Rarely do we hear anyone say that our problem is management.
We want to retrain employees because they are believed to be inadequate to handle the demands of today's workplace. Therefore we spend fortunes on structures, personnel and programs for Ivy Tech Community College. Many Hoosiers claim the problem with our workers is sloth, bred either by rural dispositions or union mentalities.
No one blames management for our workers' faults. The inadequacies of management to inspire, innovate and lead get no attention. Since our workers tend to be graduates of our schools or our universities, those institutions must be the sources of our problems. Teachers must be held accountable. What about the management of our schools? Are school boards competent to choose superintendents and architects, to say nothing of setting academic standards?
Who runs our government? Often, ordinary citizens with no particular competence become elected officials. Frequently, they are chosen for their passion in opposition to actions of their equally inept predecessors. The recently rejected efforts to provide more professional management for cities, towns and counties were based on the untested belief that we can do better.
Are businesses and governments in other states managed better than they are in Indiana? The answer from business and government leaders is a resounding "NO." That might be expected. Who will admit to his/her own inadequacy?
Some of our managerial deficiency might arise from the fact that historically we were a branch-plant state. Many of our factories were extensions of firms in Michigan or elsewhere. Even if they were locally owned companies, production decisions were directed by the interests of Detroit. Often, innovation and financing were based on initiative by people beyond our borders.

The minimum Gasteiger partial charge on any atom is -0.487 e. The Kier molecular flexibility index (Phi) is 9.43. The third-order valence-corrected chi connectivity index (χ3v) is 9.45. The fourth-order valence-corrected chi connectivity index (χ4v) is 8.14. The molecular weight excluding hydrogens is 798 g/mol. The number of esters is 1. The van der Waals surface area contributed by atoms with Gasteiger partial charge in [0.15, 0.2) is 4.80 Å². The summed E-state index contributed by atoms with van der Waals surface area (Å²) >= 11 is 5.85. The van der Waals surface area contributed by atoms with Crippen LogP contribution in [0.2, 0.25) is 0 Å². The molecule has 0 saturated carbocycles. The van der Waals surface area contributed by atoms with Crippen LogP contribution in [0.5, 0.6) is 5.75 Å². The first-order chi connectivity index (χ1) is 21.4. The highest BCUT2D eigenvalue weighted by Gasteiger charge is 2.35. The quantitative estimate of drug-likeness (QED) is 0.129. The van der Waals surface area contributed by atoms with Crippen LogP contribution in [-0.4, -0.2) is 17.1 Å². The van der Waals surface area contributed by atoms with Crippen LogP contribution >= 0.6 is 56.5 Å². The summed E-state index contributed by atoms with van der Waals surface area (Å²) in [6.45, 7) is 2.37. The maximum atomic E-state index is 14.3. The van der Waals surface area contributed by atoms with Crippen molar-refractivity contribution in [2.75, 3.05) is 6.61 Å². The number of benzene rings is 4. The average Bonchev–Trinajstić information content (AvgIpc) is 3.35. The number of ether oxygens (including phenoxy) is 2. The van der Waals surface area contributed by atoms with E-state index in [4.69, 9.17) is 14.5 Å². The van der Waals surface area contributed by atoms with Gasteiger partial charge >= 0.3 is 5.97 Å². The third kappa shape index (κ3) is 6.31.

How do we know if management is inadequate? Bankers and other investors may shy away from risk-takers. They may be satisfied with borrowers who repay their principal and interest obligations, but take no chances on new products or techniques. Thus, Indiana may continue to trail behind the advances made elsewhere.
If a firm's stock is not publicly traded, there is no market to assess its success compared to its peers. The local merchant may get by and be pleased with the quiet of his/her life. However, by failing to strive for something better, the resources employed by the firm (land, labor, equipment and funding) are under-used. Our many sleepy towns and unhurried cities give witness to commercial sluggishness and complacency.
Sadly, these are just speculations based on decades of experience. No studies can be cited. Anthropologists have not examined Indiana's distinctive village life. Business schools do not offer empirical research on the adequacy of management in Evansville or Terre Haute.
Defenders of the dominant culture will protest that Hoosier values protect us from the adverse intrusions of more vigorous management techniques. Living in Indiana may be an unattractive alternative to many of our children and the children of other states, but it fits with our universal chant: "If you don't like it here, go somewhere else."
Marcus taught economics for more than 30 years at Indiana University and is the former director of IU's Business Research Center. His column appears weekly. He can be reached at firstname.lastname@example.org.